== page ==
When I say moral norms that are agreed upon, I do not mean it so much in literal terms. I meant that societies for the most part have fundamentally the same moral views. Of course, cultures interpret these views slightly differently, and some societies are corrupted by personal interest (rather than what is good and just for all) and may fail to adhere to these norms. I see the way humanity moves toward creating ethical systems, not as coming together to manufacture social guidelines, but as indicative of the enduring, underlying, congruence in moral views that always existed.

    Quote Originally Posted by NegativeZero View Post
    Also, I'm pretty sure that consciousness does not exist independently of our thoughts and desires... after all, isn't consciousness RESPONSIBLE for thoughts and desires, or at least responsible for processing them/interpreting them to ourselves?
    Perhaps I didn't word it well. I meant that consciousness exists regardless of thoughts and desires that result from it; they seem at first glance to be intertwined, but thought/desire alone cannot change consciousness and their existence is wholly dependent on its.

    I was attempting to draw a comparison between consciousness and universal morals, as well as between thoughts/desires (ie. the variety of applications that consciousness can take) and the diversity of moral interpretations (ie. cultural/subjective values) that can result from the same essential origin.

    At this point, why not just bypass the analogy and say morality is a byproduct of consciousness, i.e., it is a human construct? You don't seem to have any sort of evidence or reasoning that morality really "exists" outside of its status as an idea.

    What you're doing is making a lot of mysterious, spiritual assertions that are really epistemically unfounded.
    No indeed. There was no spirituality intended. I only wished to demonstrate that morality is complex and enigmatic as consciousness is, but that it doesn't follow that we cannot outline it with some objectivity. You argument appears to be that morality doesn't resemble mathematics: constant, quantifiable, impersonal; and for this reason it must be arbitrary. Would you have everything that doesn't fit this mold be thrown into the box labelled, "subjective human construct"?

    You accuse us of not understanding philosophy, but yet you do not wish to engage debate in the accepted manner of philosophical discussion. Appealing to hypothetical concepts and intuitive perception are commonplace approaches; claiming there is no concrete proof for an argument is absurd. It is philosophy after all.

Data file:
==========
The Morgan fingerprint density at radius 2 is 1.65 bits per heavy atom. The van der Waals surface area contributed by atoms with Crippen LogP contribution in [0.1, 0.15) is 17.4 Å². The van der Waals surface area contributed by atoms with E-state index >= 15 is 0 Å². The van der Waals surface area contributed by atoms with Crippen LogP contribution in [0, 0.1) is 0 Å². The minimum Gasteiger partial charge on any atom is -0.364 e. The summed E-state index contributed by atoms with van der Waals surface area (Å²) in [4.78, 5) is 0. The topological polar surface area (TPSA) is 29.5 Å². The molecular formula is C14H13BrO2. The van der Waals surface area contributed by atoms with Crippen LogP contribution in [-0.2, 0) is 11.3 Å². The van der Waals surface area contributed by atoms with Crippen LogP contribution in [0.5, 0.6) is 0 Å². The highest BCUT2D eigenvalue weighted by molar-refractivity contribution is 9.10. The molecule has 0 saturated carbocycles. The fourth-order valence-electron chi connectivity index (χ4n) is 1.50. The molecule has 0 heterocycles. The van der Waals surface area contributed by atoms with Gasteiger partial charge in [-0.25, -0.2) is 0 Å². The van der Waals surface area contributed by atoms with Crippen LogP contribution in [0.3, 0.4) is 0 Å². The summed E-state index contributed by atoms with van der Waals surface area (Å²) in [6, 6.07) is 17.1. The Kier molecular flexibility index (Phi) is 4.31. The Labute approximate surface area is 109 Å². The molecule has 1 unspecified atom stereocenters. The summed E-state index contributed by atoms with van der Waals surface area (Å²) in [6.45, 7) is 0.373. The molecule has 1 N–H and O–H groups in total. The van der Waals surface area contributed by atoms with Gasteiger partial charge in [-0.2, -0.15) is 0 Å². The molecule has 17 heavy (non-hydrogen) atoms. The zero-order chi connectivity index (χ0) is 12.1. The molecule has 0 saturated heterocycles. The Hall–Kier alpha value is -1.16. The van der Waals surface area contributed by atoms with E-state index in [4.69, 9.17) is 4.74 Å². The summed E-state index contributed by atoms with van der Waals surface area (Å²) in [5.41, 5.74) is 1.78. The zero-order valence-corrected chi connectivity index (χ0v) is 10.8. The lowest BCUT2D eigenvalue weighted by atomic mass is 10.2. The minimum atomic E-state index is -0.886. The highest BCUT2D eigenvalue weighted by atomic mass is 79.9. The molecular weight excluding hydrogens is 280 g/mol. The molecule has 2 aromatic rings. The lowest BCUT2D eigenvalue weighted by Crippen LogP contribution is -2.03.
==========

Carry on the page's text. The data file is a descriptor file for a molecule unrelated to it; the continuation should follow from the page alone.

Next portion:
Quote Originally Posted by OrangeAppled View Post
    I'm not interested in conversing at length with a person when they insist that their opinion is somehow objective & more true than others, but then they approach the topic with such bias its impossible for them to see anything else; that's why I said "that's how you feel". It's your personal conclusion & has little to do with reality. I'm not interested in changing your view; at most, I was only pointing out that there are opposing views that are just as valid.

    I'm familiar with the different kinds of moral systems, and all are presented as valid ideas to consider in any class or book which covers the matter thoroughly. I certainly found some more valid than others though. A few posts on a messageboard are not going to prove "enlightening" to me when I've already considered this in the past in greater detail, I can tell you that.
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  10. #70
    Senior Member NegativeZero's Avatar
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    Metaphysically describe what you think morality is.

    Do you think consciousness can occur without a brain? If not, what do you mean by calling it transcendent then?

    How would we go about "universally employing" consciousness?

    Are the codes of morality immutable?

    ... that can exist from the same essential origin.
    What would this origin be then, exactly, if it a) wasn't an intrinsic property of the universe and b) wasn't man-made?

    I mean, if morality isn't an intrinsic quality of the universe, and it isn't a human construct... what the fuck is it?